U.S. Rep. Elaina Luria voted in support of the legislation.

“When I was deployed on combat ships in the Navy, I never once looked at the person to either side of me and asked who they loved,” Luria said in a press release. “Virginia has played a critical role in the freedom of Americans to marry who they love, and I was proud to vote today to enshrine marriage equality into federal law. The right of same sex couples to marry has been settled law for more than a decade, and I will continue fighting to protect the rights of all Americans, including the right to marry who you love and the right to choose.”

Rep. Don Beyer also voted in support of the legislation. In a press release, Beyer said the vote comes days after Virginia Gov. Glenn Youngkin dodged questions about whether he supports same-sex marriage in the Commonwealth.

“It is deeply unfortunate that we still have to debate marriage equality in the year 2022, but once that debate was thrust upon us, House Democrats took swift action to protect Americans’ freedoms,” Beyer said in the press release. “This vote was made necessary by the Supreme Court’s reactionary decision overturning Dobbs in a way that clearly undercut basic privacy rights. Justice Thomas said the quiet part out loud by calling for the Court to overturn its landmark ruling in Obergefell, and today the vast majority of House Republicans voted against codifying marriage equality. Even Gov. Youngkin has refused to take a stance in defense of this basic right which is overwhelmingly popular in Virginia. It is an undeniable fact that opposition to marriage equality remains widespread among Republicans, who are wildly out of touch with the views of the American people on this issue. I look forward to additional votes to protect other basic freedoms threatened by an out-of-control right wing Court majority.”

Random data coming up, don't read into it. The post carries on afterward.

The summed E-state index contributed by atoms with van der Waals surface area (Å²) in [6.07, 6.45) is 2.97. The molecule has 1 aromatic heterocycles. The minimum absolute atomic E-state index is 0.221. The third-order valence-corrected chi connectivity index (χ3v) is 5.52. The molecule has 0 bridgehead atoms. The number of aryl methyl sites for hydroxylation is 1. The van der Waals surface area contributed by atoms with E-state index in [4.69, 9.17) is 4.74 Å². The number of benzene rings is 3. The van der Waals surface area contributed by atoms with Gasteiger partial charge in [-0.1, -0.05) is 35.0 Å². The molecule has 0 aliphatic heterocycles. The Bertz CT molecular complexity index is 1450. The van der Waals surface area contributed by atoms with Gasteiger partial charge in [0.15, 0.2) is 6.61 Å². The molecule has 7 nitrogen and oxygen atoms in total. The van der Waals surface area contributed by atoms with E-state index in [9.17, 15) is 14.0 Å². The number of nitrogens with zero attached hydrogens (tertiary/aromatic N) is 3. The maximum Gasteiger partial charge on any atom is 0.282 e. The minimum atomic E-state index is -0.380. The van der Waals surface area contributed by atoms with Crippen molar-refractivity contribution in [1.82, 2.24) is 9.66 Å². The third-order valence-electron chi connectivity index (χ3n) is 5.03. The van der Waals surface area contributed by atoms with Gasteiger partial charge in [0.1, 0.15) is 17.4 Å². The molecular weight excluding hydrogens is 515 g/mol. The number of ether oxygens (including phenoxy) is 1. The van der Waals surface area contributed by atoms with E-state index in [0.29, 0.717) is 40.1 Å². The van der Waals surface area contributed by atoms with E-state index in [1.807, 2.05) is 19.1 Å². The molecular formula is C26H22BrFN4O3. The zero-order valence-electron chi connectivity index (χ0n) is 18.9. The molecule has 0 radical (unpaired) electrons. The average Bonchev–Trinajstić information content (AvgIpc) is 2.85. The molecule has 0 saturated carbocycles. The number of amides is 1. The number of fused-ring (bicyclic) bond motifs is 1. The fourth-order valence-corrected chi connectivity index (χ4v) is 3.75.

“Today, we took an important step in defending the many families and children who rely on the constitutional right to marriage equality. I urge the Senate to move this legislation forward expeditiously to ensure it remains the law of the land,” McEachin said.

The Respect for Marriage Act was introduced in the U.S. House by U.S. Reps. Jerrold Nadler of New York and David Cicilline of Rhonde Island. A companion bill was introduced in the U.S. Senate by U.S. Sens. Tammy Baldwin of Wisconsin, Diane Feinstein of California and Susan Collins of Maine.

Advocacy organizations, including the ACLU, Center for American Progress, Equality Federation, Family Equality, Freedom for All Americans, GLAD, Human Rights Campaign, Lambda Legal, National Black Justice Coalition, National Center for Lesbian Rights, National Women’s Law Center and PFLAG, support the legislation.



Rebecca Barnabi

Rebecca Barnabi

Rebecca J. Barnabi is the national editor of Augusta Free Press. A graduate of the University of Mary Washington, she began her journalism career at The Fredericksburg Free-Lance Star. In 2013, she was awarded first place for feature writing in the Maryland, Delaware, District of Columbia Awards Program, and was honored by the Virginia School Boards Association’s 2019 Media Honor Roll Program for her coverage of Waynesboro Schools. Her background in newspapers includes writing about features, local government, education and the arts.